After countless months, the debate marches on. Congressional House and Senate bills proliferate. I have lost track. It is beyond our comprehension trying to read through each of these bills.
There have been many lost opportunities. This has never been about health care reform. This is about health insurance regulation. If you carefully sift through all the heartache stories and testimonials, you will see the real drama -- unexpected hospitalizations. So the real crisis is coverage of catastrophic loss -- astronomical hospital bills. Routine appendectomy -- $50,000. Complicated heart attack -- $250,000+. Catastrophic loss should have been the starting point.
Insurance is not the answer. It is the problem. Insurance subsidizes high costs.
Mandating and legislating involuntary participation in the insurance protection racket is the great irony. Insurance is the problem. The simple but unobtainable solution is to regulate the entire health insurance industry. Treat these as public utilities. States already have mechanisms for regulating public utilities. Rates are set and agreed upon.
Why did the AMA and AARP, trumpeted by the White House, decide to support healthcare legislation? AARP sells insurance. The AMA speaks for a minority of the physicians in this country. It is not nearly the omnipotent organization everyone believes. Physicians are inextricably bound and subservient to insurance reimbursement.
A proper discussion of healthcare reform separates healthcare innovation, modernization and advances from insurance reimbursement. These are two separate and distinct discussions. That is where the all this confusion arises. Understanding the difference between these two threads is essential.
Regulating medicine is infinitely more complex than regulating insurance. The worst possible outcome is further regulation and bureaucratization of medicine. We need more creative, expansive, inclusive and constructive solutions. Not mandated paragraphs, subparagraphs and subsections.
What is so dismaying to this practicing physician is the paucity of physician input in this entire saga. How many town hall meetings were conducted by or involved physicians? How many physicians are involved at the policy level in congressional debate or administrative policy formulation? The Wall Street cabal has their proxies "fixing" the financial crisis.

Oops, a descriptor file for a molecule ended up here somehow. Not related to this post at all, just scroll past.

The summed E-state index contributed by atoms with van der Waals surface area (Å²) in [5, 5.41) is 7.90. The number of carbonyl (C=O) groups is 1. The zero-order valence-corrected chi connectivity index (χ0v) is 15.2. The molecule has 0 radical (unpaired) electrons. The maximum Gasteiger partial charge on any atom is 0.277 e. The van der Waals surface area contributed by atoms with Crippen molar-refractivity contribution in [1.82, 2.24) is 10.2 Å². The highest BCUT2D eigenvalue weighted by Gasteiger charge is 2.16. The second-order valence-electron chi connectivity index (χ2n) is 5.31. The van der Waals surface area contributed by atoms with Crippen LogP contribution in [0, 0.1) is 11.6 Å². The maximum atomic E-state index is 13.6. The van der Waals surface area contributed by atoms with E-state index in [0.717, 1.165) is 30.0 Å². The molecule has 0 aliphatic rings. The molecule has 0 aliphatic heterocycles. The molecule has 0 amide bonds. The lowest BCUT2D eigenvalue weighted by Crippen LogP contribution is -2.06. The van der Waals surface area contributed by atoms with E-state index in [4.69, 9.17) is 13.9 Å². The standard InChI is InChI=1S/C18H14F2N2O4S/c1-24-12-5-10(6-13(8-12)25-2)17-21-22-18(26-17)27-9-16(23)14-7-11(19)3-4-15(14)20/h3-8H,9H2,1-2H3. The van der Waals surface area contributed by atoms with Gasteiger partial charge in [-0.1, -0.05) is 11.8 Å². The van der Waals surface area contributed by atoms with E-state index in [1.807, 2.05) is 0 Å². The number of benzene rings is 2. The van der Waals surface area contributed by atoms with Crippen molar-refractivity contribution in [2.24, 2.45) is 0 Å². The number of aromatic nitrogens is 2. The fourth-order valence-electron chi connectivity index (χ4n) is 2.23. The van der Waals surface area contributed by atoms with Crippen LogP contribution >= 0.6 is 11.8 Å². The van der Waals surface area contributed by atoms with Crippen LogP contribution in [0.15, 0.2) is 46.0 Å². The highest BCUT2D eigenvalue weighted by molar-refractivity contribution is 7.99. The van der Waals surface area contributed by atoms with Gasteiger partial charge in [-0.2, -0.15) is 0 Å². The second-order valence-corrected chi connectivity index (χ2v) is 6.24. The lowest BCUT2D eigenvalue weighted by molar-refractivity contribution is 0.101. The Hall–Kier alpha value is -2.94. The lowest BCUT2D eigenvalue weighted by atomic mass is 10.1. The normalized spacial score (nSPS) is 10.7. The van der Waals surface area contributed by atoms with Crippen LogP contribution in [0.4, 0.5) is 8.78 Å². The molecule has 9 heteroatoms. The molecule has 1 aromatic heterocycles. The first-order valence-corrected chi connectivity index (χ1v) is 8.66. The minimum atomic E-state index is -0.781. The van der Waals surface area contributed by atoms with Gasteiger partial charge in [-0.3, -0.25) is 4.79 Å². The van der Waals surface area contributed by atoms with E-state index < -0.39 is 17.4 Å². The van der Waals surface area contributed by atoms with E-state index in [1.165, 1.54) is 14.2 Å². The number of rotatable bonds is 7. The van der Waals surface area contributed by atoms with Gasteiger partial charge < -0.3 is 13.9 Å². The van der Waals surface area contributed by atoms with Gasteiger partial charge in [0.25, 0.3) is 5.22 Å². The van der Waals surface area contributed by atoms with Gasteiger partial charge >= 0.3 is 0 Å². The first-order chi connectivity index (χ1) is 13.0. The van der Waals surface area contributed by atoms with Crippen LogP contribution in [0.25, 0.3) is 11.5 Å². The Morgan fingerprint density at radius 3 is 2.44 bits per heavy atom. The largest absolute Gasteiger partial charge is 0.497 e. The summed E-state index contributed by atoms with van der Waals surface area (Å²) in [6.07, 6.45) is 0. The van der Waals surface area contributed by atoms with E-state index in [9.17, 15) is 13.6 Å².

The sad truth is that physicians are politically naïve. A physician's primary concern is the welfare of their patients. They are not adept at nor interested in the political process. Probably for good reason.
The missed opportunity started with the financial industry. The financial meltdown appears resolved. It is not. In fact, it is worse than ever. The "too big to fail" institutions are strengthened by governmental subsidies while the weaker institutions are failing at an unprecedented rate.
So the rich get richer, and the poor fail. Our government is fattening the Monopolies. This benefits no one. This is emblematic of congressional failure to grapple with the primary problem facing us today -- financial insolvency. We need a Teddy Roosevelt, not a Franklin Roosevelt. It is time for vigorous and courageous trust-busting.
In order to promote a "deficit neutral" health care bill all manner of tricks have been incorporated into numerous bills. The simple truth is, most unfortunately, there is no free lunch. Health care costs will rise. But health insurance premiums are rising at a faster rate.
And in their infinite wisdom and courage, Congress fails to pass legislation that would have repealed physician Medicare reimbursement cuts. So $230 billion was "saved" on the backs of the very providers that are the heart of the system. What happens? Fewer physicians will participate in Medicare. And you want Medicare for all?
The risen-from-the-dead public option is back again. What is the public option? There is an implication this is a "free program." Just like the Internet. Or at the very least, this will compete with other insurance companies thereby lowering rates. Dream on. This is not going to happen without severe regulation. What would you be willing to pay for the public option? $100 per month? $500 per month? $1000 per month? What if the public option is your only choice but the rates are no cheaper? Even my man, Howard Dean, agrees that tighter regulation of the health insurance industry would obviate the public option. The public option is not the rate limiting step.
Most unfortunately this serious public debate has morphed into a team sport -- the Red Team versus the Blue Team. Who scores the most points? Whose side wins? Let's crush our opponent. Is this yet another referendum on the President? We need to win one for the new Gipper. In this game, no one will win. Sad sack Harry Reid will try to appease everyone, and satisfy no one.
You can please some of the people all of the time and all of the people some of the time, but you can't please all of the people all of the time.
-- Abraham Lincoln
No healthcare bill will be better than a bad bill. There is a notion that even bad choices are better than no choices. This will not be true for health care.
Our market-based economy is not dead ... only severely wounded by pirates and naves. Do not confuse the financial system with the medical system. Now is the time for transformative changes, not sclerotic mandates. You deserve a more articulate answer to the question: just what is the problem?